The Search for Extraterrestrial Intelligence Institute (SETI) quietly issued a statement Monday, Aug. 29, saying a signal had been detected coming from a solar system 95 light years from Earth. In astronomic terms, the news sounded as if our alien neighbor down the street had come a’knocking.
But the statement by SETI’s senior astronomer, Seth Shostack, was quick to minimize the discovery of the signal coming from HD164595, as the system is known, even as it was being announced.
“The chance that this is truly a signal from extraterrestrials is not terribly promising, and the discoverers themselves apparently doubt that they’ve found ET. Nonetheless, one should check out all reasonable possibilities, given the importance of the subject,” Shostack wrote.
Dr. Alex Filippenko, professor of astronomy at UC Berkeley elaborated, “The signal detected by RATAN-600 has a nearly zero chance of being a transmission from an intelligent extraterrestrial. It’s a broad-band detection that has numerous more-plausible explanations including noise, a terrestrial origin, and a celestial origin unrelated to aliens.”
Still, the mere possibility the signal was sent by aliens is fascinating, if only to imagine civilizations far more advanced than our own.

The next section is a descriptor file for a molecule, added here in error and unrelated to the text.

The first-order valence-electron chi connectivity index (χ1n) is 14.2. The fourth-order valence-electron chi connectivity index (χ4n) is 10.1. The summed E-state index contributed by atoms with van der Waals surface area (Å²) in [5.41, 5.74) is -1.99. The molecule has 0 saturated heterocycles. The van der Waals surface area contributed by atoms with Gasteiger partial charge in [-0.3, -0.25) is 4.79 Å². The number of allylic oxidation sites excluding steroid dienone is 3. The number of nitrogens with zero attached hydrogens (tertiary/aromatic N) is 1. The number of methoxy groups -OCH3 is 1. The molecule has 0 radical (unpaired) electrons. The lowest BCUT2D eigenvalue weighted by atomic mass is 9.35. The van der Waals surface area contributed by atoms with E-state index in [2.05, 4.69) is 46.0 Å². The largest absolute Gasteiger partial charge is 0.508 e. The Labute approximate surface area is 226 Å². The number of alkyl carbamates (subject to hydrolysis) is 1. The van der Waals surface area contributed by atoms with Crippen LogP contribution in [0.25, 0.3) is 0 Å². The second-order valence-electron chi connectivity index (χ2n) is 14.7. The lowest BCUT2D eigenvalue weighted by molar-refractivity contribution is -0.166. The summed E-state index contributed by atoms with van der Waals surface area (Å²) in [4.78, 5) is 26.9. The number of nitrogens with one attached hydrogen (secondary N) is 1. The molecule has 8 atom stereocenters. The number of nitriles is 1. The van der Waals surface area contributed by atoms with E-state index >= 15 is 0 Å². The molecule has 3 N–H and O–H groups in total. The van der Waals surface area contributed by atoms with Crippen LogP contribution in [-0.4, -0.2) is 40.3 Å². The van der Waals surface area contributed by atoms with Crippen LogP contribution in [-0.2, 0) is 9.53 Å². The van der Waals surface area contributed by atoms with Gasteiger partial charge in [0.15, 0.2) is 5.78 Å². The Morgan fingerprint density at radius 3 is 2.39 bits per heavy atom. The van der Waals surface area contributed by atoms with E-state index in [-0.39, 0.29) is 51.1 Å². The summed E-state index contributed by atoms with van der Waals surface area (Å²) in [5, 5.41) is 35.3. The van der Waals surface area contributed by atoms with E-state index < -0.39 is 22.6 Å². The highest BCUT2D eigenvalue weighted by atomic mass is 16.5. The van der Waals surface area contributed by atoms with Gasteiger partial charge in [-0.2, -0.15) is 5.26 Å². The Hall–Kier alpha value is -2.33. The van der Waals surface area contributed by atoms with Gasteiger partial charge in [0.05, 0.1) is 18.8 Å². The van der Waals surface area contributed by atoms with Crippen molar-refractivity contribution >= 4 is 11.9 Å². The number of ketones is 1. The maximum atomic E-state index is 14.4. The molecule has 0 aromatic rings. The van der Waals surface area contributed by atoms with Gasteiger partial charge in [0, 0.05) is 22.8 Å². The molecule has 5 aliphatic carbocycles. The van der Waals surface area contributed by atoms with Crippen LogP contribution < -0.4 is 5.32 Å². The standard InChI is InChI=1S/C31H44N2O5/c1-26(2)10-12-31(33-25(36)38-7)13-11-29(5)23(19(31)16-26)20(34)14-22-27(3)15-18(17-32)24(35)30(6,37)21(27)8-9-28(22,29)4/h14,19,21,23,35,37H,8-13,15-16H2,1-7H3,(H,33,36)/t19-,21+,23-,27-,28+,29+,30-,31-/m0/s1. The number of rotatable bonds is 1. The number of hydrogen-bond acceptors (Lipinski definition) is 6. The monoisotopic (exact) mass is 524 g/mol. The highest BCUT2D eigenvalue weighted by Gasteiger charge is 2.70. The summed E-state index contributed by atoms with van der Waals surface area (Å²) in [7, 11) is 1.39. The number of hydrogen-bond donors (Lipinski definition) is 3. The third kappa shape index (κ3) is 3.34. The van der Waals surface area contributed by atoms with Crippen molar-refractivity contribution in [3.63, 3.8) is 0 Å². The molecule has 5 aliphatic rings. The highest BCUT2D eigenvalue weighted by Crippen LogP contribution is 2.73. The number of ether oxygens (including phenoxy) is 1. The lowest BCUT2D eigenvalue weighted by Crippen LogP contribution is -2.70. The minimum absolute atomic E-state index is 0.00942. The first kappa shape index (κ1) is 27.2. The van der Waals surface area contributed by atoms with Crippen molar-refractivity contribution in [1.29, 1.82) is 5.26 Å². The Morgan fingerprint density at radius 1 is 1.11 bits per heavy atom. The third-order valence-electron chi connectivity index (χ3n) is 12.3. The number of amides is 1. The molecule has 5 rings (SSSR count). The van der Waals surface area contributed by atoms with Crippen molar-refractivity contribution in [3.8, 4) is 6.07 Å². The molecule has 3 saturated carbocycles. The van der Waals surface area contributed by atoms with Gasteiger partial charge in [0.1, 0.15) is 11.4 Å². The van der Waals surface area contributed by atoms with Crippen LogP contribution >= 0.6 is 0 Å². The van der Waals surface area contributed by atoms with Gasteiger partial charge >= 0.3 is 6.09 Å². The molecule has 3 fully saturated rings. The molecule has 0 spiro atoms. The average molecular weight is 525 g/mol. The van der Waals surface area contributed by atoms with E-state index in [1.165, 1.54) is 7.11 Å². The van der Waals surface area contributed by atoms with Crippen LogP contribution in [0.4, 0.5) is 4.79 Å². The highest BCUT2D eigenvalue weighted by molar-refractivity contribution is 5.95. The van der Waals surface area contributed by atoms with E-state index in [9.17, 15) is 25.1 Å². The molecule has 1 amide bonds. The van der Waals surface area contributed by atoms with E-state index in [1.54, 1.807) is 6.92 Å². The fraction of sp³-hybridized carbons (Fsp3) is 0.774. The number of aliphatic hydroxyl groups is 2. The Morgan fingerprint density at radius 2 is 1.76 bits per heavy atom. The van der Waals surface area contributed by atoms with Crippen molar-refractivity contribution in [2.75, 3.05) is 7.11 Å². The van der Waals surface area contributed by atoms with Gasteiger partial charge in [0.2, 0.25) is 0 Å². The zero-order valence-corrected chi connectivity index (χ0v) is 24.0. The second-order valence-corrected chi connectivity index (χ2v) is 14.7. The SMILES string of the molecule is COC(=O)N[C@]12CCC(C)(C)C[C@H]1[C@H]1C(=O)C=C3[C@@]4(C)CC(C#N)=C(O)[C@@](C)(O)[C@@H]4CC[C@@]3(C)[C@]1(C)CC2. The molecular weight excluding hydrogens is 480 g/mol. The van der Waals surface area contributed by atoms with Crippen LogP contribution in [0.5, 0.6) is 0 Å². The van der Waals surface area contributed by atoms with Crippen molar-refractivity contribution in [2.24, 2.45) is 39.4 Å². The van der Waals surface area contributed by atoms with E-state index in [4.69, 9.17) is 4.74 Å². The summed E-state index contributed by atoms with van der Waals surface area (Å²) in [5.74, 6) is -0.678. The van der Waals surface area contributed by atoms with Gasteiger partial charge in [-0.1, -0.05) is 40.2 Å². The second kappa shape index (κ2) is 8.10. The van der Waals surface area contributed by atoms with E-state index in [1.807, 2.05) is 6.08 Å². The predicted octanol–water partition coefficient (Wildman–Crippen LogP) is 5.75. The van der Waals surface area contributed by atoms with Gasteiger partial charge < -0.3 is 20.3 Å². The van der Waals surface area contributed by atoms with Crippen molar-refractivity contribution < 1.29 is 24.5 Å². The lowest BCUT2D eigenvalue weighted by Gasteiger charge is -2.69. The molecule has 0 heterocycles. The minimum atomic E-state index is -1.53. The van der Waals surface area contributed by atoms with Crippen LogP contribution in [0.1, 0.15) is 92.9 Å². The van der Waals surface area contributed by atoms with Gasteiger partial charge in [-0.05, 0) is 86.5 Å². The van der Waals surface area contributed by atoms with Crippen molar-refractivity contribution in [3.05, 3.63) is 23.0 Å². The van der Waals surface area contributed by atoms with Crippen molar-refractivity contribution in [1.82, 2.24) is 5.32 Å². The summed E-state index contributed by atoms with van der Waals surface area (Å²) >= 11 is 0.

Shostack said, if this message was actually from aliens, they are broadcasting it at 100 billion watts. “That’s hundreds of times more energy than all the sunlight falling on Earth, and would obviously require power sources far beyond any we have,” he wrote.
The beam itself seems to be aimed right at planet Earth. While humanoids might think they are worth the trouble to contact, that would mean the signal began its focused journey across the cold, dark reaches of space long before humans were emitting any radio or television signals from Earth.”
“The energy such a targeted signal would require… even if they are using an antenna the size of the 1000-foot Arecibo instrument…would still need to wield more than a trillion watts, which is comparable to the total energy consumption of all humankind,” Shostack wrote.
The signal was originally picked up by the RATAN-600 telescope at the Southwestern tip of Russia near the Black Sea. On Sunday, Aug. 28, the Allen Telescope Array (ATA) slowly cranked its sea of listening dishes at the Hat Creek Radio Observatory in Lassen National Forest to face the slice of sky where HD164595 can be found.
Shostack noted that the original signals were first detected in May 2015. “The discoverers didn’t alert the SETI community to this find until now, which is not as expected. According to both practice and protocol, if a signal seems to be of deliberate and extraterrestrial origin, one of the first things to do is to get others to attempt confirming observations,” Shostack wrote.
Update: On Wednesday, Aug. 31, the ATA had not found any signal from the region of space where it was first detected . Later, the Russian news agency, TASS, issued a statement saying Russian astronomers had located the source. The signal was coming from a Soviet-era military satellite.
SETI reminded the public that an array of telescopes is always better than one.